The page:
A high-level delegation from ECOWAS recently ended its mission to Senegal where it expressed its readiness to begin the ECOWAS Regional Electricity Market.

Members of the delegation, led by the ECOWAS Commissioner for Energy and Mines, Sédiko Douka, included the Chairman of ERERA, Professor Honoré Bogler, Secretary General of the West African Power Pool (WAPP), Apollinaire Siengui Ki, Systems Operations Manager of WAPP, Honoré Sanou, as well as ERERA’s Regulatory Council Member, Aly Mar Ndiaye.

The delegation met the chairman and staff of Senegal’s national electricity regulator (CRSE), leadership of Senegal’s national electricity operator- SENELEC and the Ministry of Energy and Petroleum.

Similarly, it held talks with the heads of The Gambia River Basin Development Organization (OMVG), which members are The Gambia, Guinea, Guinea Bissau and Senegal, and the Senegal River Basin Development Organization (OMVS), comprising Guinea, Mali, Mauritania and Senegal.

Members of the delegation also made presentations at an international conference on ‘Energy for Development in Africa’ in Dakar on 3 May 2018.

Commissioner Douka explained the rationale behind the development and implementation of ECOWAS’ policies on energy, stressing the need to harness the vast energy resources in the region and provide citizens access to energy with its attendant benefits for the improvement in the living standards of the people.

ERERA, WAPP and the ECOWAS Centre for Renewable Energy and Energy Efficiency (ECREEE) based in Praia, Cape Verde, are some of ECOWAS’ institutions created to tackle the energy challenge in West Africa.

Professor Bogler explained at the various meetings that ERERA has met the conditions necessary for the launch of the market, which was designed in three phases.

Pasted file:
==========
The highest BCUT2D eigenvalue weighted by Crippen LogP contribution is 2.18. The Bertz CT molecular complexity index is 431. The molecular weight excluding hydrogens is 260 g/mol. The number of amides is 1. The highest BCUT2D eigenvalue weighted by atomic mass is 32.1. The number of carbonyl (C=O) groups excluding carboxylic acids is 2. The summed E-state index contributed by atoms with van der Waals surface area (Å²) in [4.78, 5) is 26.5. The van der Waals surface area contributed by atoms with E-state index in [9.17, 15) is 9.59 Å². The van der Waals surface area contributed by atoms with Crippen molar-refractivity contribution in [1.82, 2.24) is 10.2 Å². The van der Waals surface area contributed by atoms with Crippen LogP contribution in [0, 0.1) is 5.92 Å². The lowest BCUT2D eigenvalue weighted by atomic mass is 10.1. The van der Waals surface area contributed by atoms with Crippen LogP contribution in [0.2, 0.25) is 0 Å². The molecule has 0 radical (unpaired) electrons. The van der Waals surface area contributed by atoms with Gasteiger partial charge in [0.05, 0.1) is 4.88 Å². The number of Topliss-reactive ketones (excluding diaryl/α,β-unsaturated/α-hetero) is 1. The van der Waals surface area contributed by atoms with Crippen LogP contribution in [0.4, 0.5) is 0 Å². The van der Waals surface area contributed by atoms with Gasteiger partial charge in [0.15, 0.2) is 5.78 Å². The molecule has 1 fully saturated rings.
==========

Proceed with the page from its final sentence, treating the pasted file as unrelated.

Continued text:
The first phase was transitional and was expected to end in 2020 with the commencement of the second phase.

According to him, ERERA has, among other documents critical to the launch of the market, approved market rules, a transmission tariff methodology and model cross-border standard contracts for the use of regional transmission networks.

The first phase of the market is contingent on the commissioning of most of the regional transmission infrastructure.

WAPP’s Secretary General, Apollinaire Ki, stated that his institution was in charge of market operator functions through its Information and Coordination Centre (ICC) based in Calavi, near Cotonou in Benin.

The ICC is crucial to competitive trade in electricity.
Mr Ki explained that besides the competitive trade awaited in the second phase, the regional electricity market rules also allow, among others, the continued bilateral agreements on cross-border electricity sales between participating entities with direct payments between parties.

While WAPP is responsible for developing and implementing the regional power market and for coordinating related activities, ERERA is to regulate cross-border electricity trading, create an appropriate regulatory and economic environment for the development of the market, as well as monitor its operations.

The delegation will visit Guinea Bissau and The Gambia in the following days.
It had earlier visited Benin, Cote d’Ivoire, Mali and Togo.

Credit: DailyGuide